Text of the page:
Battling Distance in Marriage


Photo Caption: Portrait Of Happy Wife Hugging Her Husband In Army Uniform

Deployments and training took a major toll on our early marriage.

We are no strangers to figuring out how to deal with distance in our marriage. Like many other members of the military and first responders, I (Jeff) admit I have missed numerous birthdays, Christmases, and other special days. I was even absent for a major part of our first pregnancy. Deployments and training took a major toll on our early marriage.

Over those first three years, we only spent seven months under the same roof. Any amount of distance or separation will affect a marriage, and that was certainly true with ours. Over time, we have learned a variety of ways to reduce the impact and close the distance in our marriage, even when we can’t be physically together. How did we get to the point where distance does not cause major problems for our relationship? We will share six tips we have discovered that will lessen the strain on your marriage when you have to be away for an extended period.

Get a support system.

Establish a support system for the spouse who will stay home. Based on your comfort level, communicate details aboutyour deployment to your family members, friends, and pastor. While we preferred not to “shout it from the rooftops” when there was only going to be one person at home, you will know whom you can trust with your information and who will provide a good support system for you.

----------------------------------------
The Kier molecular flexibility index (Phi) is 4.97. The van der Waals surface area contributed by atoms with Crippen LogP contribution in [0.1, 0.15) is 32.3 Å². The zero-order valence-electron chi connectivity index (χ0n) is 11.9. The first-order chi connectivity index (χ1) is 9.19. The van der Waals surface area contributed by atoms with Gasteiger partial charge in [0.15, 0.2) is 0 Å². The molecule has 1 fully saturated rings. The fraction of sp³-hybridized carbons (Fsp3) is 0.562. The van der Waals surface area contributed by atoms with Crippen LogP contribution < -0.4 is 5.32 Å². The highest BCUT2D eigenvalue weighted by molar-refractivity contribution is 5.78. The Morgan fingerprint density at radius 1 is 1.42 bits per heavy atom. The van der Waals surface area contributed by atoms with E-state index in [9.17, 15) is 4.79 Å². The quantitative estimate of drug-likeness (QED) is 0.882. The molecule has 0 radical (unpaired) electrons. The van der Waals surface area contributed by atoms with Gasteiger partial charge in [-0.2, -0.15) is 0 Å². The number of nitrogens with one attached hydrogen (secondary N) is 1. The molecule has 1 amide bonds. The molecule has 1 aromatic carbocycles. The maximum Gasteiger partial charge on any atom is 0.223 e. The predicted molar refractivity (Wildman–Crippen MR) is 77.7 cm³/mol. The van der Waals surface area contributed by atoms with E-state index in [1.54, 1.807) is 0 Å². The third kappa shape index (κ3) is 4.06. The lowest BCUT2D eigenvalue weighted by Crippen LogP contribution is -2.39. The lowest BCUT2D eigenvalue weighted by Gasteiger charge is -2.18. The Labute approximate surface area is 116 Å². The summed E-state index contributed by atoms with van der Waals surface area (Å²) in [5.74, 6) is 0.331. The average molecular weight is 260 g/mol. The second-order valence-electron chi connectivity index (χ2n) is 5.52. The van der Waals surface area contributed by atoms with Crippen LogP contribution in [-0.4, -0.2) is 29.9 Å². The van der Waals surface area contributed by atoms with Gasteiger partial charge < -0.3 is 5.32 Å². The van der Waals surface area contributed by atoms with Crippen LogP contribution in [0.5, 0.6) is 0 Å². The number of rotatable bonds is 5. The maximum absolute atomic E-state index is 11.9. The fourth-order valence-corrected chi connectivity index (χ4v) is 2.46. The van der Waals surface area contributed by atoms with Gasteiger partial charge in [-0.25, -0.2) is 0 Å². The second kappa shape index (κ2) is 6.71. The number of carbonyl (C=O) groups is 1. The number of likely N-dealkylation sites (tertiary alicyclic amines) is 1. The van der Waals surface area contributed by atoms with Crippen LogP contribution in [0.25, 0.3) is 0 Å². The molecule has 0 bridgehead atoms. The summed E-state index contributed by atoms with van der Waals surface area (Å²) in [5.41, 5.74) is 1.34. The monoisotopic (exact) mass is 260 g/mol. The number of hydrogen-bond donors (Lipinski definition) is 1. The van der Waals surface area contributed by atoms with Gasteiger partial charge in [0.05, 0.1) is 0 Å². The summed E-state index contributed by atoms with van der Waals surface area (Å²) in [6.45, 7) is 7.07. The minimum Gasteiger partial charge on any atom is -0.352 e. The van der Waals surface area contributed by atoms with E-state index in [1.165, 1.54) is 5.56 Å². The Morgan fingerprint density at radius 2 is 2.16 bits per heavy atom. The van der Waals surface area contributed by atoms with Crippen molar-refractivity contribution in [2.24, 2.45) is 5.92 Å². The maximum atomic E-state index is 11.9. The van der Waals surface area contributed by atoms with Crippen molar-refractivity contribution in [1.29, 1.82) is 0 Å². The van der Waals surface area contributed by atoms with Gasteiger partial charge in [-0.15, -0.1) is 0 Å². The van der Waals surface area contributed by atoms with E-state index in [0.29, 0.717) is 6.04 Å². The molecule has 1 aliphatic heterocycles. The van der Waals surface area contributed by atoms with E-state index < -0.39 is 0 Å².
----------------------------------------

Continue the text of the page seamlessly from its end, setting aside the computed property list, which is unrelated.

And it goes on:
Make a visiting schedule.

Encourage your family members and friends to visit for a short period as a way to help out the parent who is staying home. These visits will prevent you from feeling like a single parent, as well as give you a much-deserved break. When weeks seemed to drag on forever, I (Joanne) always looked forward to a visit from Grandma. She would stay over aweekend and help out with the house and the kids. During particularly rough days, I could call a trusted friend to watch the kids for a few hours so I could grocery shop kid-free, grab a coffee, or do something as simple as taking an uninterrupted shower.